Senior Prom 1982

On our next anniversary, my husband and I will celebrate thirty years of marriage. As I look back on our lifetime of love, I am astonished to find so many years have passed since two young kids went on their first date. We were only sixteen years old and juniors in high school—who would have thought we would still be traveling together at fifty-one? Yet isn’t that how life works? One decision leads to another, there’s a fork in the path, and a trajectory is set. When I think back on those two kids, my heart is tender, knowing what I know now about the ways we complement each other, the ways we’ve formed each other, the decisions we’ve made to make our marriage work, no matter the cost.

It wasn’t always easy. In fact, there were points when I wasn’t sure it would work. Because of issues in my family of origin, I went into marriage with a chip on my shoulder and an escape plan firmly in place. In theory, two extremely bossy and controlling people should not be able to make a marriage work. But I learned that I couldn’t stomp my feet and scream when I was angry, and he learned that he couldn’t shut down and hope I would go away. We learned to choose our battles, love each other sacrificially, and make our marriage the top priority. We also laughed a lot and figured out that prayer would save us over and over again. And we both decided that we were in it to the end, for better or worse, in sickness and health, until death do us part.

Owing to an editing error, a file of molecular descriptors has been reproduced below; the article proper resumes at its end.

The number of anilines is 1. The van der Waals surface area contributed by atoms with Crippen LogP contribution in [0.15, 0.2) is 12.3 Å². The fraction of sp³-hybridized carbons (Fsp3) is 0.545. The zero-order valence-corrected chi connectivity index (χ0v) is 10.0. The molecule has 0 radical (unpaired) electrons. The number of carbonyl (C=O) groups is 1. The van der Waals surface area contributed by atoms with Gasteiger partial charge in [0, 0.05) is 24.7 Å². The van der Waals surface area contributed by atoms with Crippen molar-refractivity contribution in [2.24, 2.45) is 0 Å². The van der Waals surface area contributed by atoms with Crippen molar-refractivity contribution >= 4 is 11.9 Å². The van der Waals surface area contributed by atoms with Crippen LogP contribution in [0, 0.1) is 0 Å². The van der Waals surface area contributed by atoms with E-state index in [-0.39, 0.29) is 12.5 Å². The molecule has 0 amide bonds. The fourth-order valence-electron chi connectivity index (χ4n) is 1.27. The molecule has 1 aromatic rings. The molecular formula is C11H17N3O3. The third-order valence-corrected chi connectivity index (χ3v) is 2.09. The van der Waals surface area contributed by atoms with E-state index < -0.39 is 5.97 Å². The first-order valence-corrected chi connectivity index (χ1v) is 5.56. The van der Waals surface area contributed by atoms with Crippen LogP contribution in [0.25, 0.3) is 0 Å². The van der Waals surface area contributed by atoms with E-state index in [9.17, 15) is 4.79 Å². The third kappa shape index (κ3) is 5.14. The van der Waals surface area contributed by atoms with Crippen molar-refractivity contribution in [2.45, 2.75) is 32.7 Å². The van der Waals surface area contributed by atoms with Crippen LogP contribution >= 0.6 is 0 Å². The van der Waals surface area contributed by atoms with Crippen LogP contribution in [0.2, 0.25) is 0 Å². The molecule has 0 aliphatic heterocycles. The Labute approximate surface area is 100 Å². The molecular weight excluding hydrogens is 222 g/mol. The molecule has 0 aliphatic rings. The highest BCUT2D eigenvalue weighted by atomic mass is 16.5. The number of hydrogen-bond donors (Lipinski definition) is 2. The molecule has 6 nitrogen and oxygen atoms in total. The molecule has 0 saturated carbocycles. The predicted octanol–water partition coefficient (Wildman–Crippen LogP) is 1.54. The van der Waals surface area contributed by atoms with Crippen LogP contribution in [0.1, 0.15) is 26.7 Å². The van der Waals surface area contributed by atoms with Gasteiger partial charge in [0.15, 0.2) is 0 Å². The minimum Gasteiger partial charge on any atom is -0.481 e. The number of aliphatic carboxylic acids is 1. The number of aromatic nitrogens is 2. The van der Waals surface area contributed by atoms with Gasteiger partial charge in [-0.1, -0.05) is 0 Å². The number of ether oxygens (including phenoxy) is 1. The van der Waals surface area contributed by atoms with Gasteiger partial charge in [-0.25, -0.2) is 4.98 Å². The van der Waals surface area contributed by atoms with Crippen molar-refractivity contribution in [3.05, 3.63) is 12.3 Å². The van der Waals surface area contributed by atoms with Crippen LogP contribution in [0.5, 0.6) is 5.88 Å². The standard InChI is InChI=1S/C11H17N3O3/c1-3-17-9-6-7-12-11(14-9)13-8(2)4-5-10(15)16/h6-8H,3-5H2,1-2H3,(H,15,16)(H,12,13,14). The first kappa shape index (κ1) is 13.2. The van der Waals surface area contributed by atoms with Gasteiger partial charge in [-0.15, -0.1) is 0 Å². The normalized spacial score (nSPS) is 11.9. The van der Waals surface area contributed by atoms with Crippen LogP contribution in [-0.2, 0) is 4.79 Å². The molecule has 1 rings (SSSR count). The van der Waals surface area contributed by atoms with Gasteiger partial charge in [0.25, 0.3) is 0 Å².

As I look back on our journey and consider what worked and what didn’t, I want to share with you two pieces of advice that were given to me, which made all the difference:

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